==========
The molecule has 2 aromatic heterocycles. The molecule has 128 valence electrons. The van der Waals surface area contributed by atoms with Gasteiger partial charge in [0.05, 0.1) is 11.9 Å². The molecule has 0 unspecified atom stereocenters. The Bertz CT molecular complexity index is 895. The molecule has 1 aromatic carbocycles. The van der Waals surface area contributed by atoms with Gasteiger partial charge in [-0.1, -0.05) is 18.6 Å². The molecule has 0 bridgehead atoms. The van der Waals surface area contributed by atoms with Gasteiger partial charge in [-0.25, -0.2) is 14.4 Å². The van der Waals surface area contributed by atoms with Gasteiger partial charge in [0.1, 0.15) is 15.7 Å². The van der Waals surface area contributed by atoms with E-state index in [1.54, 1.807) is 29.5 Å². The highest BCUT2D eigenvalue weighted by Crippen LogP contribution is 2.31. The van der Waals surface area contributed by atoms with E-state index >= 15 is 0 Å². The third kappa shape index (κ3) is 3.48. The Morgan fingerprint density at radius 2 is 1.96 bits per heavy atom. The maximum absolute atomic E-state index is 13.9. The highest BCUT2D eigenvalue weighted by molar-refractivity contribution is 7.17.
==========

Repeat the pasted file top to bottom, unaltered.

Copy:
The molecule has 2 aromatic heterocycles. The molecule has 128 valence electrons. The van der Waals surface area contributed by atoms with Gasteiger partial charge in [0.05, 0.1) is 11.9 Å². The molecule has 0 unspecified atom stereocenters. The Bertz CT molecular complexity index is 895. The molecule has 1 aromatic carbocycles. The van der Waals surface area contributed by atoms with Gasteiger partial charge in [-0.1, -0.05) is 18.6 Å². The molecule has 0 bridgehead atoms. The van der Waals surface area contributed by atoms with Gasteiger partial charge in [-0.25, -0.2) is 14.4 Å². The van der Waals surface area contributed by atoms with Gasteiger partial charge in [0.1, 0.15) is 15.7 Å². The van der Waals surface area contributed by atoms with E-state index in [1.54, 1.807) is 29.5 Å². The highest BCUT2D eigenvalue weighted by Crippen LogP contribution is 2.31. The van der Waals surface area contributed by atoms with E-state index >= 15 is 0 Å². The third kappa shape index (κ3) is 3.48. The Morgan fingerprint density at radius 2 is 1.96 bits per heavy atom. The maximum absolute atomic E-state index is 13.9. The highest BCUT2D eigenvalue weighted by molar-refractivity contribution is 7.17.